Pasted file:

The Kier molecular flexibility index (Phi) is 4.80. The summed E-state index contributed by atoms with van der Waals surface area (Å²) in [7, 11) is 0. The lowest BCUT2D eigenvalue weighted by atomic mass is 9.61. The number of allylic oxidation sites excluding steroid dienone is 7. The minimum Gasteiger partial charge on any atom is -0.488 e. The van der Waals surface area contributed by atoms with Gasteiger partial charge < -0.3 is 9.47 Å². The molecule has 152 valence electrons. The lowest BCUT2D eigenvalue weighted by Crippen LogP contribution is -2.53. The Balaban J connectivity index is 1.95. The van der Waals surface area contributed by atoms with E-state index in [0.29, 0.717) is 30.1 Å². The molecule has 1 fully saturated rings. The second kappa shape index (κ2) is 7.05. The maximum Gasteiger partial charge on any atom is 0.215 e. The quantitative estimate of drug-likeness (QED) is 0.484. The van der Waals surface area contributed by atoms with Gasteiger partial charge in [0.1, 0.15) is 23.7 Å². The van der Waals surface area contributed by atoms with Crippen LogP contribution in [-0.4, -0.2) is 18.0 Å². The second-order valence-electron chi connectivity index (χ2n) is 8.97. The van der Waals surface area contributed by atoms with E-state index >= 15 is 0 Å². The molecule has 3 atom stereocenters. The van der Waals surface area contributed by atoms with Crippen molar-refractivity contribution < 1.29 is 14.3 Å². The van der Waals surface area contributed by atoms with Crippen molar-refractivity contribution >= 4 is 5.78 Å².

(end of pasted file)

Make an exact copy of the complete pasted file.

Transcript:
The Kier molecular flexibility index (Phi) is 4.80. The summed E-state index contributed by atoms with van der Waals surface area (Å²) in [7, 11) is 0. The lowest BCUT2D eigenvalue weighted by atomic mass is 9.61. The number of allylic oxidation sites excluding steroid dienone is 7. The minimum Gasteiger partial charge on any atom is -0.488 e. The van der Waals surface area contributed by atoms with Gasteiger partial charge < -0.3 is 9.47 Å². The molecule has 152 valence electrons. The lowest BCUT2D eigenvalue weighted by Crippen LogP contribution is -2.53. The Balaban J connectivity index is 1.95. The van der Waals surface area contributed by atoms with E-state index in [0.29, 0.717) is 30.1 Å². The molecule has 1 fully saturated rings. The second kappa shape index (κ2) is 7.05. The maximum Gasteiger partial charge on any atom is 0.215 e. The quantitative estimate of drug-likeness (QED) is 0.484. The van der Waals surface area contributed by atoms with Gasteiger partial charge in [0.1, 0.15) is 23.7 Å². The van der Waals surface area contributed by atoms with Crippen LogP contribution in [-0.4, -0.2) is 18.0 Å². The second-order valence-electron chi connectivity index (χ2n) is 8.97. The van der Waals surface area contributed by atoms with E-state index >= 15 is 0 Å². The molecule has 3 atom stereocenters. The van der Waals surface area contributed by atoms with Crippen molar-refractivity contribution < 1.29 is 14.3 Å². The van der Waals surface area contributed by atoms with Crippen molar-refractivity contribution >= 4 is 5.78 Å².